Should I form a trust?

What you need to know

 

  • Trusts are flexible vehicles which enable you to provide for your family while retaining control
  • You have the ability to determine who benefits from the trust fund
  • It can be tax efficient to create a trust ahead of the sale of a company
  • Trusts incur administrative costs and you must balance these against their advantages

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Trusts can be a useful vehicle but are not for everyone.

They allow you to provide for your family while retaining some control. However, there are also disadvantages that should be considered. In this article we examine the main reasons why people create trusts and help you consider if a trust may be right for you.

Rothschild & Co does not provide tax or legal advice, but we can introduce you to lawyers and tax advisers who can help you create a trust and advise on its tax position.

What is a trust?

A trust is a simple concept, and you should not be deterred by any jargon surrounding it. In essence, a trust is an obligation.

The person who creates the trust (known as the ‘settlor’) transfers cash or property to other individuals or a company (known as the ‘trustees’). The trustees are obliged to hold the property they receive for the benefit of specified persons and/or charities (known as the ‘beneficiaries’). The identity of the beneficiaries is normally selected by the settlor and can, if required, be changed from time to time.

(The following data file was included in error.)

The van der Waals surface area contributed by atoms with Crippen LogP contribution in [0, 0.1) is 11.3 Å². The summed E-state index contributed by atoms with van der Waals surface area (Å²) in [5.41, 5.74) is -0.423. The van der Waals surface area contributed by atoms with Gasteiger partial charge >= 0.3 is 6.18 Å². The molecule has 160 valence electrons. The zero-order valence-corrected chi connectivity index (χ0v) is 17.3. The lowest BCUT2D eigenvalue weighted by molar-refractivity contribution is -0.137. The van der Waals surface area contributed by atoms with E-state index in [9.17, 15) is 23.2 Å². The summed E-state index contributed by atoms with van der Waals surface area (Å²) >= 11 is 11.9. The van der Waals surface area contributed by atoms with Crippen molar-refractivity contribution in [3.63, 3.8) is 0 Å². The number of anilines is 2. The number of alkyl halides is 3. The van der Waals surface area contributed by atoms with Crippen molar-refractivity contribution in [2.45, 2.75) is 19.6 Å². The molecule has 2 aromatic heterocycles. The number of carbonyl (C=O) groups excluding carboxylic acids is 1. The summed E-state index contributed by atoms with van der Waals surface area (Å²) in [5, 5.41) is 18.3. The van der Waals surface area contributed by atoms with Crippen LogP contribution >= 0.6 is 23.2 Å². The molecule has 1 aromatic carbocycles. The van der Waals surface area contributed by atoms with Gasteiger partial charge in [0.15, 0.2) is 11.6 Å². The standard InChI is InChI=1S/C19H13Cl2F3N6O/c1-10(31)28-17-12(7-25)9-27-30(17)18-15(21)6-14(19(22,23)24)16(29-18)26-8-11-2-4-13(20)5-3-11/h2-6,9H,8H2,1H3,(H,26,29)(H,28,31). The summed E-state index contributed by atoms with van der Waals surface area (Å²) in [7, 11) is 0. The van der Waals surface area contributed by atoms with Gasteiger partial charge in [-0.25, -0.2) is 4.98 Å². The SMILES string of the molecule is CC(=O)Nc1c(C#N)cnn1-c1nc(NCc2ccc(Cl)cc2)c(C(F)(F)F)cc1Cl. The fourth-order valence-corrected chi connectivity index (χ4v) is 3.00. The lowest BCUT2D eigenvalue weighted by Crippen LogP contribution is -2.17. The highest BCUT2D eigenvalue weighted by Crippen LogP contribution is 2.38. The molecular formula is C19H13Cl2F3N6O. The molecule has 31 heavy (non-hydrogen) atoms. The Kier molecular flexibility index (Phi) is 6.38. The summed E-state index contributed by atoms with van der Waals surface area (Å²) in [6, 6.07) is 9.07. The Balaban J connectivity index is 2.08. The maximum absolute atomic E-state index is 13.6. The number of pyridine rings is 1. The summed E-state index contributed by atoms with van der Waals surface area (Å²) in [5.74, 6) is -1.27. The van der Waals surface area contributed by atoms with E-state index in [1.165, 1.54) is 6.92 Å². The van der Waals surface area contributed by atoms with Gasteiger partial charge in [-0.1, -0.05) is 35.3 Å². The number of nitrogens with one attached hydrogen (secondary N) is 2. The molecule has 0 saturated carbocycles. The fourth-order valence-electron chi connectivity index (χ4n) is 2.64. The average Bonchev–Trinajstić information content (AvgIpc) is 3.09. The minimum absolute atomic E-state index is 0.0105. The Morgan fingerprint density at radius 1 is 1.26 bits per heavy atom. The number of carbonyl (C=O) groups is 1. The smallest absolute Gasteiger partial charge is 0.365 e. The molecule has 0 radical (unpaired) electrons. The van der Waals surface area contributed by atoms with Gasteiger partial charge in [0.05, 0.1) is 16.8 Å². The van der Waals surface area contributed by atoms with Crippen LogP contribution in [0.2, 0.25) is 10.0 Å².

Most trusts are discretionary in nature. This means that the trustees retain discretion over the use and investment of the assets they hold in trust. So, the trustees can decide who gets what and when. You can normally be a trustee.

What are the benefits of trusts?

Individuals create trusts for a variety of reasons. Sometimes, the reason will be tax planning and we consider this aspect below. But often it is to enable them to give money away while retaining control over its use, or perhaps because they wish to provide for a vulnerable family member.

Flexibility is one of the main attractions of trusts. By creating a trust you can still retain a lot of control and have the ability to make decisions as the circumstances of family members change.

An example may assist in explaining how trusts can be useful.

John decides he wishes to provide for his grandchildren, but he does not want them to receive monies in their own names until they are older, when he can be comfortable that the monies will not deter the grandchildren from building their careers. John is therefore considering the creation of a trust for his grandchildren of which he will be the settlor and he and his wife will be trustees.

As trustees, John and his wife can decide when and how the monies are used – whether the trust funds be used to pay school fees, whether the trustees buy the grandchildren houses when they are older and so on. John therefore decides to book an appointment with his solicitor to explore more fully the possibility of creating a trust.

Most trusts are discretionary in nature. This means that the trustees retain discretion over the use and investment of the assets they hold in trust."

What are the downsides of a trust?

There are several potential downsides which you would need to consider before creating a trust. Normally you will not be able to benefit from the assets you place in trust, so you must be comfortable that you will never need the trust assets personally.

A trust also brings with it administrative costs, such as the need to prepare trust accounts, to register the trust and to file tax returns.

One of the main deterrents to the use of a trust is the inheritance tax (IHT) position. Subject to certain exceptions (which we outline below) you will pay IHT at 20% on the value of assets you place in trust (we refer to this below as the ‘20% IHT entry charge’).